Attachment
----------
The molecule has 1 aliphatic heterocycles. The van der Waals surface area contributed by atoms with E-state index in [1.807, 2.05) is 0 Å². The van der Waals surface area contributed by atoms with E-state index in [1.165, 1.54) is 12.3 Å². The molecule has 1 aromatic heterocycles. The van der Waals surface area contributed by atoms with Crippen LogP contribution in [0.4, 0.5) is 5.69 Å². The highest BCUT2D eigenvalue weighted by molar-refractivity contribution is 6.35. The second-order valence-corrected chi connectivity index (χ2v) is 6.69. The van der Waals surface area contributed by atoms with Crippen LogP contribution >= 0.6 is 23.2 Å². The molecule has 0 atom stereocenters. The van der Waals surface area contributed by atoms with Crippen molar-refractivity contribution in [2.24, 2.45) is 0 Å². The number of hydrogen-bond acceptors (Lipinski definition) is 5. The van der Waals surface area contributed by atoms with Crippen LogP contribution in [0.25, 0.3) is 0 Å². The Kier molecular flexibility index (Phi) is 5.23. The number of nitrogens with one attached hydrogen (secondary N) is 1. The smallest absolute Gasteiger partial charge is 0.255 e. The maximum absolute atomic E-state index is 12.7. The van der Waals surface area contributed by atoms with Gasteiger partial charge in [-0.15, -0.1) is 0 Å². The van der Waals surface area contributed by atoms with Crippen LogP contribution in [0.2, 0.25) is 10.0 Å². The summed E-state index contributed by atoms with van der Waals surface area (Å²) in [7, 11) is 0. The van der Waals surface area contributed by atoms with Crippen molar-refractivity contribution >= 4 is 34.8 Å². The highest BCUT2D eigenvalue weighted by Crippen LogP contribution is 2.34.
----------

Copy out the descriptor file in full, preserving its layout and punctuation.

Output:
The molecule has 1 aliphatic heterocycles. The van der Waals surface area contributed by atoms with E-state index in [1.807, 2.05) is 0 Å². The van der Waals surface area contributed by atoms with E-state index in [1.165, 1.54) is 12.3 Å². The molecule has 1 aromatic heterocycles. The van der Waals surface area contributed by atoms with Crippen LogP contribution in [0.4, 0.5) is 5.69 Å². The highest BCUT2D eigenvalue weighted by molar-refractivity contribution is 6.35. The second-order valence-corrected chi connectivity index (χ2v) is 6.69. The van der Waals surface area contributed by atoms with Crippen LogP contribution >= 0.6 is 23.2 Å². The molecule has 0 atom stereocenters. The van der Waals surface area contributed by atoms with Crippen molar-refractivity contribution in [2.24, 2.45) is 0 Å². The number of hydrogen-bond acceptors (Lipinski definition) is 5. The van der Waals surface area contributed by atoms with Crippen LogP contribution in [0.25, 0.3) is 0 Å². The Kier molecular flexibility index (Phi) is 5.23. The number of nitrogens with one attached hydrogen (secondary N) is 1. The smallest absolute Gasteiger partial charge is 0.255 e. The maximum absolute atomic E-state index is 12.7. The van der Waals surface area contributed by atoms with Gasteiger partial charge in [-0.15, -0.1) is 0 Å². The van der Waals surface area contributed by atoms with Crippen LogP contribution in [0.2, 0.25) is 10.0 Å². The summed E-state index contributed by atoms with van der Waals surface area (Å²) in [7, 11) is 0. The van der Waals surface area contributed by atoms with Crippen molar-refractivity contribution >= 4 is 34.8 Å². The highest BCUT2D eigenvalue weighted by Crippen LogP contribution is 2.34.